Filmmaker Maïmouna Jallow talks to audience members following the screening of her film Tales of the Accidental City at the Vues d’Afrique film festival in Montreal, Canada
© Estrella Sendra

A discussion panel at the African Movie Festival in Manitoba, Canada

A Café Rencontre at the Institut Français during StLouis’ DOCS, Senegal, on ‘Archives: Source of Creation in Documentary Cinema’, with Marco Léna (Fonds d’Archives Africain pour la Sauvegarde de Mémoires)
© Ana Camila Esteves

Explore careers in film studies

• “Career options in the film industry are vast,” says Sheila. “You could teach the history and theory of film, manage film archives, write film reviews as a critic, edit film magazines, organise film festivals or direct your own films.”

• Volunteering at local film festivals is a great way to gain practical experience and connect with people in the industry. For example, the Department of Film at the University of Regina in Canada hosts the student-run Living Skies Student Film Festival: www.livingskiesstudentfilmfest.com

• Participate in film-related internships and summer schools to learn new skills. For example, in addition to promoting decolonial approaches to film and offering grants and equipment to student filmmakers, the Saskatchewan Filmpool Cooperative in Regina hosts a free summer youth programme: www.filmpool.ca/yfair

• The National Film board of Canada (www.nfb.ca/education) and the British Film Institute (www.bfi.org.uk/learning-training) offer a wealth of film-related opportunities for young people.

• The University Film and Video Association is an international network of people interested in the film industry, including filmmakers, researchers, librarians and students. Student membership will enable you to connect with film professionals and attend events: ufva.org

Meet Sheila

As a teenager, I enjoyed art and media. I liked reading, watching classic black and white movies and painting landscapes.

I took a course on African cinema during my graduate studies in French-language African literature. I fell in love and never looked back! The creative, artistic and cinematic potential of the African continent is immeasurable. I am constantly discovering new films and directors with incredible stories to tell.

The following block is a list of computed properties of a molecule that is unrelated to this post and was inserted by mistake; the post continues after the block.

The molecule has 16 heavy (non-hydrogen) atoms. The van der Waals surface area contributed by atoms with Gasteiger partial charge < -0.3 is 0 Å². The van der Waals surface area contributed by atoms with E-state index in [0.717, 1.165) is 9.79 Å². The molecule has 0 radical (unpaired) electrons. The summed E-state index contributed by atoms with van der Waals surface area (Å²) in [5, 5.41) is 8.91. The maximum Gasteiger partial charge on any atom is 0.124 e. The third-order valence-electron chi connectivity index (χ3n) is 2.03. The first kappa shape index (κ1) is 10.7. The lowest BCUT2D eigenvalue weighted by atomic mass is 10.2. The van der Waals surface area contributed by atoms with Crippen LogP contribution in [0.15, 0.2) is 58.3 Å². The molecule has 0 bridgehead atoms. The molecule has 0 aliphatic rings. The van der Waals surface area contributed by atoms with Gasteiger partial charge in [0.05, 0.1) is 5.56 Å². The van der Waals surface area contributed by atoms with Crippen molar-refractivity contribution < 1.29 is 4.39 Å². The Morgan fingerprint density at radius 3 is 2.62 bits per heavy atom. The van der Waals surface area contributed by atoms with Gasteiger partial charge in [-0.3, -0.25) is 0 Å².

I loved attending the Panafrican Film and Television Festival of Ouagadougou in Burkina Faso during the 1980s and 1990s. The festival was a gathering place for filmmakers, critics and industry professionals at a time when many African filmmakers were exploring new genres and styles. The festival’s atmosphere was very friendly, and I made many connections with people from all sectors of the film industry who have remained lifelong friends and colleagues.

My favourite film is Do the Right Thing (1989) by Spike Lee. Lee’s work explores controversial social and political issues, especially race relations. I consider Lee a film ‘auteur’, an ‘author’ of films who successfully moves between genres and between fiction and documentary, and is a brilliant screenwriter.

Sheila’s top tip

Happiness in life comes from following your passion!

Meet Estrella

I’ve always loved live performances, such as festivals, theatre shows and music concerts. This interest inspired me to study cinema, but in five years of university, I was never shown a single African film. When I took a course on African cinema with Professor Lindiwe Dovey during my master’s degree, it changed my life. I grew up in southern Spain, just a few kilometres from the African continent, but when I first watched Black Girl (1966) by Ousmane Sembène, it felt like I had found something that was missing from the portrayals of Africa I had seen in the media.

As a filmmaker, I produced the documentary Témoignages de l’autre côté/Testimonials from the other side (2011) about the experiences of Africans who had travelled to Spain in search of a better life. Most were Senegalese, so I codirected a follow-up documentary, Témoignages… «waa suñu gaal» (2016), with Senegalese journalist Mariama Badji which we produced with a Senegalese crew. My research is also focused on Senegalese films and film festivals. I feel very inspired when working with Senegalese artists – they are generous, approachable and humble, and have such a philosophical and mystical approach to art.

I’ve had many amazing experiences at film festivals around the world as an organiser, curator, jury member and researcher. Film Africa, in London, was the first African film festival I attended, and it was there that I realised the passion behind festivals and how they bring people together.

I love the work of Alain Gomis, and his film Félicité (2017) in particular. It is led by such a strong female character and has an unbelievable soundtrack and aesthetic approach. The first film of his that I watched was Tey (2012), so it holds a special place in my heart. Gomis has a fascinating sensitivity. His cinema is just magical, full of nuances for us to perceive and engage with.

Estrella’s top tips

Do everything with your heart, be humble and acknowledge what people give you. Take time to think about what you want to achieve in life. Then it’s a matter of figuring out how to make it happen. Changing our world is possible!

Do you have a question for Sheila or Estrella?
Write it in the comments box below and Sheila or Estrella will get back to you. (Remember, researchers are very busy people, so you may have to wait a few days.)